Seven years ago, Spencer Nee was homeless and battling alcohol addiction in Denver, Colorado. Today he's sober after finding Jesus and now leads a national cause designed to help others facing similar ordeals.
In 2007, an estimated 3.5 million people (1.3 million of them being children) were likely to experience homelessness in a given year, according to a study by the National Law Center on Homelessness and Poverty. Many of these people were just like Nee, ordinary Americans who somehow lost their way — although for Nee it was a battle with drugs and alcoholism that led to his struggles.
"I was in a really terrifying place seven years ago," Nee told The Christian Post. "I was homeless and drinking about half a gallon of vodka a day. I had lost my relationships with my friends and family and was pretty much completely alone. I had lost all hope. I couldn't keep a job … my day was centered around not getting sick. I would start getting sick if I didn't have enough alcohol."
Nee, who was not a Christian at the time, said that his wake-up call came when he realized he had hit rock bottom. The Denver activist woke up one day covered in trash residue while camped behind an enclosure for a dumpster in Denver, and although he was not much of a believer, he turned to prayer in that desperate moment.
"It was one of those prayers where I didn't quite know what to say, it went something like 'God, if you're out there, I need some help. I have nowhere else to turn,'" he recalled.
His prayer eventually led him to reach out to his estranged parents, who were relieved to receive the call they had been waiting for.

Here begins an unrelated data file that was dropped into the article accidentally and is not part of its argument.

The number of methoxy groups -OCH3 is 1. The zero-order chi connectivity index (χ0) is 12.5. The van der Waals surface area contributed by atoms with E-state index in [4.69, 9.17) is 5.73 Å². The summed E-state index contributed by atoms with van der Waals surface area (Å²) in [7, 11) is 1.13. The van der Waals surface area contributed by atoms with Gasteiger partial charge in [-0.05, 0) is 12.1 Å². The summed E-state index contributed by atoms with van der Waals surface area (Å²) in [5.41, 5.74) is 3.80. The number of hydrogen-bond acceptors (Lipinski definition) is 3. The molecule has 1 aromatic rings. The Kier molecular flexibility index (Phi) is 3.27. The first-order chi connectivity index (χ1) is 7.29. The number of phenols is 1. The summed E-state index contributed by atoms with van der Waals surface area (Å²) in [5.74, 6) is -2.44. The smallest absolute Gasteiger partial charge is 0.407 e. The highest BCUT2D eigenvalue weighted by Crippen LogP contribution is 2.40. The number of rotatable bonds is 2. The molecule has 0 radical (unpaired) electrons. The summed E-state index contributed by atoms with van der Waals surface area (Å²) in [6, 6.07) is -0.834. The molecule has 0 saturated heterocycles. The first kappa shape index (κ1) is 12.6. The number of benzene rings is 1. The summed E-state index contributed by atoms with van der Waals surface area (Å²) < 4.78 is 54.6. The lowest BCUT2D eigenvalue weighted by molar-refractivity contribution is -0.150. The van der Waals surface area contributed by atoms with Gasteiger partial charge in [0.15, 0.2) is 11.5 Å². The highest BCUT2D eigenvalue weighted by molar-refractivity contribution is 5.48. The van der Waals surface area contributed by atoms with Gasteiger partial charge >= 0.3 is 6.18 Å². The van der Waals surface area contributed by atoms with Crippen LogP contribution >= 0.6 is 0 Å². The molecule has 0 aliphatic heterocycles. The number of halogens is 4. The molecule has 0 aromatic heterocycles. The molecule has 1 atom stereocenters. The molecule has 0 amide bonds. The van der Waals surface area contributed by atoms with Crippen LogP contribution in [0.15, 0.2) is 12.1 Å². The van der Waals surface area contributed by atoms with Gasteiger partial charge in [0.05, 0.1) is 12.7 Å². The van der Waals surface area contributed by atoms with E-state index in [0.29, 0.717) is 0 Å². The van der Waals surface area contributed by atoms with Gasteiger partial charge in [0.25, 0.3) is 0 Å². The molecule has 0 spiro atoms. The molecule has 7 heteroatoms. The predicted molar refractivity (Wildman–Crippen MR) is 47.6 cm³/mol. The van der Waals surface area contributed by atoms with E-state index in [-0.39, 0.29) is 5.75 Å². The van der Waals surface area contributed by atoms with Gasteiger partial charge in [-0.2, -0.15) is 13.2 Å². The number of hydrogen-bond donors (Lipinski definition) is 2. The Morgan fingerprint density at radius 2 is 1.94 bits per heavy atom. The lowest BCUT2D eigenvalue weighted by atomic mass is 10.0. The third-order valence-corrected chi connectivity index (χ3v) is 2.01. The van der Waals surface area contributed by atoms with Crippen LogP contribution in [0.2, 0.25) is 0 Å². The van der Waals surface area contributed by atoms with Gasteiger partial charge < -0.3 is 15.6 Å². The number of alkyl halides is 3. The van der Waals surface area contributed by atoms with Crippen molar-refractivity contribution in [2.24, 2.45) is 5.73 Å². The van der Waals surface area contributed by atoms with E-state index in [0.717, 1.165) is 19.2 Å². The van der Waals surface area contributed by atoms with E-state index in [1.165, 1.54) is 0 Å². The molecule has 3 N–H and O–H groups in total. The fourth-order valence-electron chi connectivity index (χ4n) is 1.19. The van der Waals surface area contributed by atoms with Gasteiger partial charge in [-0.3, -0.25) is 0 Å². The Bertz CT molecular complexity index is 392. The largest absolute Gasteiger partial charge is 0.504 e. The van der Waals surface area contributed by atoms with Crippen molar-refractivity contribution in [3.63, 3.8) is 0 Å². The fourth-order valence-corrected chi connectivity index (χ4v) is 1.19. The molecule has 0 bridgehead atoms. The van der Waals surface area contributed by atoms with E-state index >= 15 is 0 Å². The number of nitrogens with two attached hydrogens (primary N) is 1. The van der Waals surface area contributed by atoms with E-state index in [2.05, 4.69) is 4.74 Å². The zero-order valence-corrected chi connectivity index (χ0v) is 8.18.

"At this point we weren't really communicating a whole lot, the addictions had torn our relationships apart as they do for many families," he said. "So they got the call that they had been praying for for many years and they helped connect me to a pastor who connected me to Providence Network."
The Denver-based Christian organization is an urban transformational housing entity that helps men, women and families heal from addictions, abuse and homelessness to become self-sufficient, productive members of the community. Nee believes that it was no coincidence that he ended up at the Providence Network and that God led him there so that he could not only get sober but find Jesus.
"It's interesting how He did this because there's a lot of programs out there and many of them are not faith-based and He closed some doors to open other doors so that I could end up at Providence Network," said Nee.
He credits the Holy Spirit for his remarkable recovery and genuinely believes that without Providence Network he might not have survived.
"Ultimately, it was my relationship with Jesus Christ … and the Holy Spirit's guidance is really what changed me and made me go on to live seven years and counting sober," he shared.
Today, Nee is happy and healthy and works as an ER nurse, and he's raising money for an initiative he launched in May for Providence Network. As part of his Bridge to Bridge campaign, Nee rode 4,000 miles on his bicycle from San Francisco's Golden Gate Bridge to New York's Brooklyn Bridge to raise $100,000 and to raise awareness about homelessness in America.
"The Department of Justice estimates that 1.7 million kids deal with homelessness each year in the U.S. and 80 percent are afflicted with drug and alcohol addiction," he said.
Providence Network is in the process of building a recovery home for Denver's homeless population of youth and young adults, and all the money raised by Nee will be donated to this cause.
On Aug. 22, Nee completed his journey and at the time he had raised over $55,000. The campaign is ongoign and will remain active until Oct. 1.
"The goal was to help raise money for the organization Providence Network that saved my life," said Nee. "But also I wanted to go out into various communities — I've passed through hundreds of cities now — and talk to people about sobriety and about recovery and about the restoration that can happen through a relationship with Jesus Christ."
To donate to Spencer's Bridge to Bridge campaign CLICK HERE.